decline. That is Chinese guanxi in action.

The two boys, Hao and Bill, are eight years old and Luna is ten. To be honest, the little boys are very
unruly, but I wouldn't want to generalize. We are becoming attached to them and they are starting
to conform to our expectations, somewhat. They are fun, competitive and anxious to please, and are
excellent with their hands. Don's paper airplane was a clunker compared to their fancy creations. When
we had a button-sewing lesson, to keep their hands busy, Luna sewed on her button with the fanciest
design I have ever seen. The field trip outside lasted about five minutes, because how do you tell
children who don't speak English to stop running away? I do the lesson planning, but Don has promised
that he will be there. Last semester Paul refused to help Ann, and Don understands.

It is interesting to observe the various personalities. I have noticed that without good language communication,
you notice different things in people's natures. Hao is very dominant and a social "alpha male." Bill has been
described as backward and slow by Ann, last semester's English teacher. We couldn't disagree more. He
is a slow English speaker and is very shy, but his creativity and focused intent make us think that he is
the brightest of the three. Probably a late bloomer when it comes to socializing. Luna is a typical, nice
little girl. Once in exasperation I blurted out, "Are only little girls taught manners in China?" Then again,
by the time these "little emperors" are young adults and in the university classes, their manners are superb.

Below is a photo of Hao (on the left), Luna and Bill. Don't even ask what Don and I look like, and I am used to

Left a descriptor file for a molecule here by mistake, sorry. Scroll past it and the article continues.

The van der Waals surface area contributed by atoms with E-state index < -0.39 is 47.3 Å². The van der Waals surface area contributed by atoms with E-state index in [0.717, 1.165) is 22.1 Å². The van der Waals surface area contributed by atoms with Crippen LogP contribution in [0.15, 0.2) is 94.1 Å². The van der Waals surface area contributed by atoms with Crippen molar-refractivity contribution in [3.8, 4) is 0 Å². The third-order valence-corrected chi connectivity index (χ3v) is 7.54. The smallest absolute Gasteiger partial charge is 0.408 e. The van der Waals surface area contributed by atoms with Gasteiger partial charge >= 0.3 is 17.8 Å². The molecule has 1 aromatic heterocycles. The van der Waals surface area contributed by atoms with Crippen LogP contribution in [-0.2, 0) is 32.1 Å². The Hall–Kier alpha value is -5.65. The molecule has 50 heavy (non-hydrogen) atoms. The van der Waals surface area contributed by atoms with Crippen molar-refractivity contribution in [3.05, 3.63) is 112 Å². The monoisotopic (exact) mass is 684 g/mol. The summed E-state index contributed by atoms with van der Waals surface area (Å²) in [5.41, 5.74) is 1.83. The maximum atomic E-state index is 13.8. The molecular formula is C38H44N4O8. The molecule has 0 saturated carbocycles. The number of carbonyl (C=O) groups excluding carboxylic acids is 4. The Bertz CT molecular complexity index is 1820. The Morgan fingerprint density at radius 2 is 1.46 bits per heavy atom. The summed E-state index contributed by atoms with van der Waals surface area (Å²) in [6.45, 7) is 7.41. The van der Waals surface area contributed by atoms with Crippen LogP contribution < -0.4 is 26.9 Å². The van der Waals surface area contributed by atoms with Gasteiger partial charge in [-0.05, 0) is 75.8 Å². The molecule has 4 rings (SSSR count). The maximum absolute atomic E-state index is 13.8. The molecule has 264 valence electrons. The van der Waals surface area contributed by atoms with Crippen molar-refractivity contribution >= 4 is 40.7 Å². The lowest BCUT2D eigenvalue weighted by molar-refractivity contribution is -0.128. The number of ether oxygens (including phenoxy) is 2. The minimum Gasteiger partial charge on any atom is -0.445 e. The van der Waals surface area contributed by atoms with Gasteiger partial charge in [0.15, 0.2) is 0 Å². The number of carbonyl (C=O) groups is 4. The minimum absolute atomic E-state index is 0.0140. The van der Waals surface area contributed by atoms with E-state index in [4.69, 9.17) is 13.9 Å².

teaching Primary children, who are often naughty.

Another picture is of a busker playing a guitar and singing while standing on his head. There are many
buskers in Guangzhou and they make the city fun and colourful. For those few who have visited, this was taken
by the Pizza Hut. Wait! Maybe that is Don after our last Monday night class.

And finally, Don wanted me to take a picture of the wonderful bruschetta that he ordered last week in a
new-found Italian restaurant. When Westerners get together, much of the conversation turns to
food, good and bad.

Tuesday, 16 April 2013

Wednesday 17 April 2013

Rats and rain.

Yes we have rats and rain.
The last month has been very rainy. It is usual and a sunny day is a good day.
March and April are wet and everyone needs an umbrella. We have
experienced heavy downpours which are something to behold. During one of our
morning classes a storm came in and quickly darkened the sky in an eerie way.
Even the students wanted to go to the hall and look out. The thunder was deafening,
which is the only way it thunders here. Lightening provides a true light show. This
particular storm, which occurred in broad daylight, made the streetlight sensors
turn on the lights. For some reason, it triggered the alarms in many of the parked cars
on campus. Another storm, a few weeks earlier, caused damage and even fatalities
with the accompanying hail. These storms are spectacular to see and hear.

The students don't like the rain. Clothes are damp for weeks. Laundry doesn't dry on the
balcony. (Neither does mine) The walls in our apartment are damp and mould can be a problem. We are not
used to living in a humid climate. Last night it felt as though we were walking in a cloud,
a mist. But, it is never cold, even if you are soaked.

The rats are always here, in rain and sunshine.
Coming from rat-free Alberta, they were a shock. They are large and can be seen when I look
out my kitchen window. They gather around the garbage basket and scurry to the bushes
whenever someone walks past. One day I watched as a little girl "played" with them. The rats
would run to the bushes. She would wait quietly until they peeked out and then she would stamp
her feet, making them run away.

Rats also come into our apartment building, which is quite open into the stairwell. There is a low
table on every floor, to service the four apartments in each cluster, that is used by us to place
our bagged garbage on. Often, holes have been made and the contents scattered. More than
once, a rat has been surprised and is seen racing down the steps and under the door.
Ian can tell you that this is true. I say that if a rat gets into our apartment, I am leaving.